By Bora Chung
Where does human suffering come from? Can we ever be completely free from it? Is a life without suffering a path to salvation?
These thought-provoking questions lie at the heart of Bora Chung's latest full-length novel, “On Suffering.” Chung delves into the abstract theme of pain within the intriguing framework of science fiction.
The novel may be a turning point in Chung's literary career as it is the first thriller by the author who had devoted herself to the horror and fantasy genre.
The story unfolds in a world where a “perfect” painkiller has been invented. But the pharmaceutical company, responsible for this groundbreaking development, becomes the target of a devastating bomb attack. Behind this act of terror is a mysterious religious group which preaches that suffering is the sole path to salvation. Fast forward 12 years, the leaders of this religious sect are found dead. Police reopen a cold case, calling in the suspects originally held in for the bomb attack.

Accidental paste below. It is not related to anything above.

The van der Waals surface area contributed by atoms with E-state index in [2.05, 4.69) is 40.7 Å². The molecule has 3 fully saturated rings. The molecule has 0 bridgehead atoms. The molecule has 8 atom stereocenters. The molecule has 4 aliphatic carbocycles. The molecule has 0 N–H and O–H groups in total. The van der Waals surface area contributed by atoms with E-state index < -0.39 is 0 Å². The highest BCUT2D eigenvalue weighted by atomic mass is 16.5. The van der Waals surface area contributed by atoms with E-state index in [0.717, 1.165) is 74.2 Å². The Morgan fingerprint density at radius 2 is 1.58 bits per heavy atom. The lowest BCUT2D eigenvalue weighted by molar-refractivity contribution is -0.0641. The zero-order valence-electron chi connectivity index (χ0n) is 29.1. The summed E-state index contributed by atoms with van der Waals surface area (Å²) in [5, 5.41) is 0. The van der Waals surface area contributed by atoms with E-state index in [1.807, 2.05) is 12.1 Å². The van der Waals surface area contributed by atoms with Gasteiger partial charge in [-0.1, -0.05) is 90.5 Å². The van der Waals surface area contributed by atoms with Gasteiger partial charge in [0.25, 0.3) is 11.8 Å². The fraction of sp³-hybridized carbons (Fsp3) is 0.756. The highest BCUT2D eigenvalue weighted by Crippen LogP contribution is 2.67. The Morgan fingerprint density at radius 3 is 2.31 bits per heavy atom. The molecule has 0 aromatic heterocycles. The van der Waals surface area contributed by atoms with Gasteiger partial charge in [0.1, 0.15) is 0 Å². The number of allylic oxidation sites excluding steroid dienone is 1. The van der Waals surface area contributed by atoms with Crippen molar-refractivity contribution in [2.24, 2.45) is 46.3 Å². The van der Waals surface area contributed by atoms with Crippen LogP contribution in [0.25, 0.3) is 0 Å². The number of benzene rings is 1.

Chung said she got the inspiration for the story while participating in a sci-fi literary event in San Jose, US, in 2018, during which she had a discussion about pain and painkillers.
Her interest in documentaries and investigative programs, especially those on cults, adds depth to the story.
The author’s distinctive narrative style, blurring the lines between a mysterious, at times horrifying, world and our own reality remains a central feature. The characters grapple with a range of issues, such as child abuse, domestic violence, religious brainwashing, and same-sex marriage.
Meanwhile, Chung’s Booker Prize-shortlisted “Cursed Bunny” (translated by Anton Hur) is a finalist for the US National Book Award. The winner will be announced Nov. 15.